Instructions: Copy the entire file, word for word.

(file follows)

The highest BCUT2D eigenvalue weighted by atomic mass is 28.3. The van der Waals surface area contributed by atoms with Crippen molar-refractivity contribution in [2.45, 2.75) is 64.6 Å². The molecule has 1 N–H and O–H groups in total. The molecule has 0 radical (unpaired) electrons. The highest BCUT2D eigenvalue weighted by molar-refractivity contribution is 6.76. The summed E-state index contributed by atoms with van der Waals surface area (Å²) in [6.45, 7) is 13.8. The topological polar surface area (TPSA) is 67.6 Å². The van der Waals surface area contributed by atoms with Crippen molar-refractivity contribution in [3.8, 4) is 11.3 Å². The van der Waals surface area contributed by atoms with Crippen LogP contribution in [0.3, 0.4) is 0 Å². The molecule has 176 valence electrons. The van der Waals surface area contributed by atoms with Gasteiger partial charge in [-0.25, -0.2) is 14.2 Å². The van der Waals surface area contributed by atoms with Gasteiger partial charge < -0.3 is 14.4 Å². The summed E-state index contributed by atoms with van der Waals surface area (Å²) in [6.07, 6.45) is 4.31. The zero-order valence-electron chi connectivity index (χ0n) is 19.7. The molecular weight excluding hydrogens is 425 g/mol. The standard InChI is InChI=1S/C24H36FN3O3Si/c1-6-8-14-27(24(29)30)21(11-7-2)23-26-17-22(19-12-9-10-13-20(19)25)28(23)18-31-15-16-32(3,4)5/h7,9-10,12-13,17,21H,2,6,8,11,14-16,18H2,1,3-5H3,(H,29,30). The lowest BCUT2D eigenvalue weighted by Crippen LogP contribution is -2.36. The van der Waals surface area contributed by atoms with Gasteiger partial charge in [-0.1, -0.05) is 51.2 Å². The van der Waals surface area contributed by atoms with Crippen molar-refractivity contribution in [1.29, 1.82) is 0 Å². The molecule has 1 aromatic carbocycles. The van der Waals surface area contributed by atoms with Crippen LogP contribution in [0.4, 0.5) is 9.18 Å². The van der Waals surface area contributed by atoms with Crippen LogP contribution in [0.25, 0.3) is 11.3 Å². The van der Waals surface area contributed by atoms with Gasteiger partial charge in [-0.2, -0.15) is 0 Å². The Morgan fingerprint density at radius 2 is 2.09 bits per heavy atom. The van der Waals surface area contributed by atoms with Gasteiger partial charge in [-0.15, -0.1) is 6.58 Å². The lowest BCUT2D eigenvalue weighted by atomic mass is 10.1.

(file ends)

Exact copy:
The highest BCUT2D eigenvalue weighted by atomic mass is 28.3. The van der Waals surface area contributed by atoms with Crippen molar-refractivity contribution in [2.45, 2.75) is 64.6 Å². The molecule has 1 N–H and O–H groups in total. The molecule has 0 radical (unpaired) electrons. The highest BCUT2D eigenvalue weighted by molar-refractivity contribution is 6.76. The summed E-state index contributed by atoms with van der Waals surface area (Å²) in [6.45, 7) is 13.8. The topological polar surface area (TPSA) is 67.6 Å². The van der Waals surface area contributed by atoms with Crippen molar-refractivity contribution in [3.8, 4) is 11.3 Å². The van der Waals surface area contributed by atoms with Crippen LogP contribution in [0.3, 0.4) is 0 Å². The molecule has 176 valence electrons. The van der Waals surface area contributed by atoms with Gasteiger partial charge in [-0.25, -0.2) is 14.2 Å². The van der Waals surface area contributed by atoms with Gasteiger partial charge < -0.3 is 14.4 Å². The summed E-state index contributed by atoms with van der Waals surface area (Å²) in [6.07, 6.45) is 4.31. The zero-order valence-electron chi connectivity index (χ0n) is 19.7. The molecular weight excluding hydrogens is 425 g/mol. The standard InChI is InChI=1S/C24H36FN3O3Si/c1-6-8-14-27(24(29)30)21(11-7-2)23-26-17-22(19-12-9-10-13-20(19)25)28(23)18-31-15-16-32(3,4)5/h7,9-10,12-13,17,21H,2,6,8,11,14-16,18H2,1,3-5H3,(H,29,30). The lowest BCUT2D eigenvalue weighted by Crippen LogP contribution is -2.36. The van der Waals surface area contributed by atoms with Gasteiger partial charge in [-0.1, -0.05) is 51.2 Å². The van der Waals surface area contributed by atoms with Crippen molar-refractivity contribution in [1.29, 1.82) is 0 Å². The molecule has 1 aromatic carbocycles. The van der Waals surface area contributed by atoms with Crippen LogP contribution in [0.4, 0.5) is 9.18 Å². The van der Waals surface area contributed by atoms with Crippen LogP contribution in [0.25, 0.3) is 11.3 Å². The van der Waals surface area contributed by atoms with Gasteiger partial charge in [-0.2, -0.15) is 0 Å². The Morgan fingerprint density at radius 2 is 2.09 bits per heavy atom. The van der Waals surface area contributed by atoms with Gasteiger partial charge in [-0.15, -0.1) is 6.58 Å². The lowest BCUT2D eigenvalue weighted by atomic mass is 10.1.